Korean private health insurance companies have been lobbying to increase their share of the country's health coverage (currently at 36%). Of the $26 USD billion national budget for medical care, $10-12 billion, half, goes to private insurance. We fear that with the FTA and the incoming U.S. private health insurance companies, the Korean healthcare market will be soon be entirely privatized. Private health insurance already absorbs 30-40 percent of the nation's entire health cost, and with this FTA their share of the entire health care budget will only grow.

[Ahn] Why are South Korean insurance companies supporting this FTA given that they would be in fierce competition with U.S. health insurance companies?

[Lee] Good point. First, why would Korean capitalists be supporting the FTA if they would be in direct competition with U.S. corporations? Why would Korean private health care insurance companies support FTA? Actually, if you look at most of Korea's corporations, the majority of their shareholders are U.S. corporations. For example, if you look at POSCO, Korea electricity, Korea communications, most of the shareholders are comprised of American companies. In other words, the Korean economy is subjugated to the U.S. economy, in that most Korean corporations are already U.S. ones. Approximately 50% of most Korean companies are U.S. owned. For example, GM owns Daewoo.

The second reason is that by weakening Korea's national health care system, the market would expand for private insurance companies. If the national health care system collapses, private insurance companies, which now have 36% of the market, can reap profits from the remaining 64% of the market now receiving care from the public health system. Even small Korean health insurance companies can get a small portion of that market dominated by U.S. companies. It's still beneficial to them, so of course they would support the FTA.

[Ahn] Do you think that because of the growing popularity of moving public health coverage to 90% and the threats to Korea's national health care system by this FTA, that there is widespread opposition, like there was to the beef issue?

[Lee] At the time of the explosive candlelight vigils, there were two important issues. One was beef and the second one was the issue of the privatization of health care. At the time, the progressive movement was able to highlight that the Lee Myung Bak administration was about to privatize the national health care system, which would collapse with the FTA. These two issues became very close to the people's hearts. It was such a sensitive issue that even political parties are using it on their presidential election platforms. The largest oppositional party is now called the Democratic Party, and they won the last mid-term elections.

The Democratic Party took on the issue of free lunch for elementary school students. The conservative Grand National Party was against it. They realized that the policy wouldn't cost much money and with this issue, they got popular support from the people. With regards to the Yeon-pyeong-do issue, they took up the banner of, "Do we want war or peace? We don't want war." This position also received broad popular support. The Democratic Party is running the 90% public coverage of health care on their election platform because they recognize that this is an important issue for the people. I think that their advocating for this policy as an election platform means they think they can win it.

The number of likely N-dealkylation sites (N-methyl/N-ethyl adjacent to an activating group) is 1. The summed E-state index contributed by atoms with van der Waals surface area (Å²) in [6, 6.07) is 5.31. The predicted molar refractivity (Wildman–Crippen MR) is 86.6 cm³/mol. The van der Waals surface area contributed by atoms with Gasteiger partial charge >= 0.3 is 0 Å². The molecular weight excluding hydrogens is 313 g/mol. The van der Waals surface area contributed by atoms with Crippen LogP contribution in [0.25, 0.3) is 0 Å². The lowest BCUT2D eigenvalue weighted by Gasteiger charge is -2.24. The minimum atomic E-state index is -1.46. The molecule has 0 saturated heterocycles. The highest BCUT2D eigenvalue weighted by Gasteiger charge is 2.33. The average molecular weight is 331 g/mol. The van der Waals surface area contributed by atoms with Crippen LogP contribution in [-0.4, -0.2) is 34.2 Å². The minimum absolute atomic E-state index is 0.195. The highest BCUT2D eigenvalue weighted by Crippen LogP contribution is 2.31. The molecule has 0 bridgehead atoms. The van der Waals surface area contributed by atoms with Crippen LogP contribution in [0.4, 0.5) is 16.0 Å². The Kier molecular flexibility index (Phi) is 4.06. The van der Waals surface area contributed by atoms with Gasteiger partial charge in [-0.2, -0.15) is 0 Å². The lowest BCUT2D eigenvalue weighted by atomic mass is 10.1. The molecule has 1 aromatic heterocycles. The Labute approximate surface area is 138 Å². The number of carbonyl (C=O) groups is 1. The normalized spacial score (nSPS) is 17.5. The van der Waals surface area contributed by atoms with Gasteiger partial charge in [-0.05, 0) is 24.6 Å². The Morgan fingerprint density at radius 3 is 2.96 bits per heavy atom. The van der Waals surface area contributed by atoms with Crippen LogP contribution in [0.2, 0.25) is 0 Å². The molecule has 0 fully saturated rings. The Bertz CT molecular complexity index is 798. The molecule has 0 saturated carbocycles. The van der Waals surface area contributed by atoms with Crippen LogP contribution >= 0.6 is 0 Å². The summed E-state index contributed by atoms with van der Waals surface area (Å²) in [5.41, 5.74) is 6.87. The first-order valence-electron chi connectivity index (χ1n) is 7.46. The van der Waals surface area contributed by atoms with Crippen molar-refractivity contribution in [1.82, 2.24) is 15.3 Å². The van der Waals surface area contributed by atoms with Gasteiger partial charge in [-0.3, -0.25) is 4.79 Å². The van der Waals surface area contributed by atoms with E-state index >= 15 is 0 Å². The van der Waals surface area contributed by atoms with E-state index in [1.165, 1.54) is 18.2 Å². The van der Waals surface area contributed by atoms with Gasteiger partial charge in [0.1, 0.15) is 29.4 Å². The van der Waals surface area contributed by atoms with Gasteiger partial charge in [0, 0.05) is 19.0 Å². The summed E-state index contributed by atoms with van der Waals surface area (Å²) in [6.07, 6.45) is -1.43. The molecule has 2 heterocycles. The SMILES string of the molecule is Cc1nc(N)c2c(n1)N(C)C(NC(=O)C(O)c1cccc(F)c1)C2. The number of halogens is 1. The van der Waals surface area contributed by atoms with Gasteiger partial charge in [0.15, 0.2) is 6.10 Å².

The people's support for the issue is broad. If it comes to a debate in Parliament, then of course the people will advocate for keeping the national health care. One problem is that the Lee Myung Bak administration has been really silent on the FTA clause. They deny that the FTA will affect Korea's public health system.

There are two pillars that support health care in Korea. First, all hospitals are supposed to be not-for-profit. Although a hospital may be privately owned, there are many regulations on how much profit you can make from providing care. As a not-for-profit, you have to reinvest the money back into the hospital. This law keeps hospitals from becoming for-profit. The second pillar is that all hospitals must take national health care insurance. They cannot say, " I don't want to take a national health care insurance, I only want to treat patients who have private insurance." They cannot do that. These two regulations support national health care. Without them, public health care would not survive.

Naturally, there are doctors who have incurred high costs of training, and many of them have become discontent or disgruntled by their limited profit making. Meanwhile large hospitals have tried to privatize through lobbying government. One of President Lee's platforms when he was running for office was to privatize health care. But as soon as he was elected, he hit the wall of people's resistance on the beef issue and then on the issue privatization of health care. This is one of the sensitive, very sensitive areas that Lee has yet to move on. He could not do anything, so far.

[Ahn] But maybe through the FTA he can?

[Lee] He may be able to through the FTA, if he can mask the details. But the progressive movements are conducting massive education campaigns to build public support for expanding public healthcare coverage. I believe that the FTA can be stopped by the issue over the public's right to healthcare.

[Ahn] It seems to me the most promising, and I'm honored to be sitting with the person who's going to help make it happen!

[Lee] As for the Free Economic Zone [FEZ], it's not a part of the FTA package although it came about at the same time. As I've noted, the pharmaceutical companies and private health insurance companies (financial services companies) are major drivers for the passage of the FTA.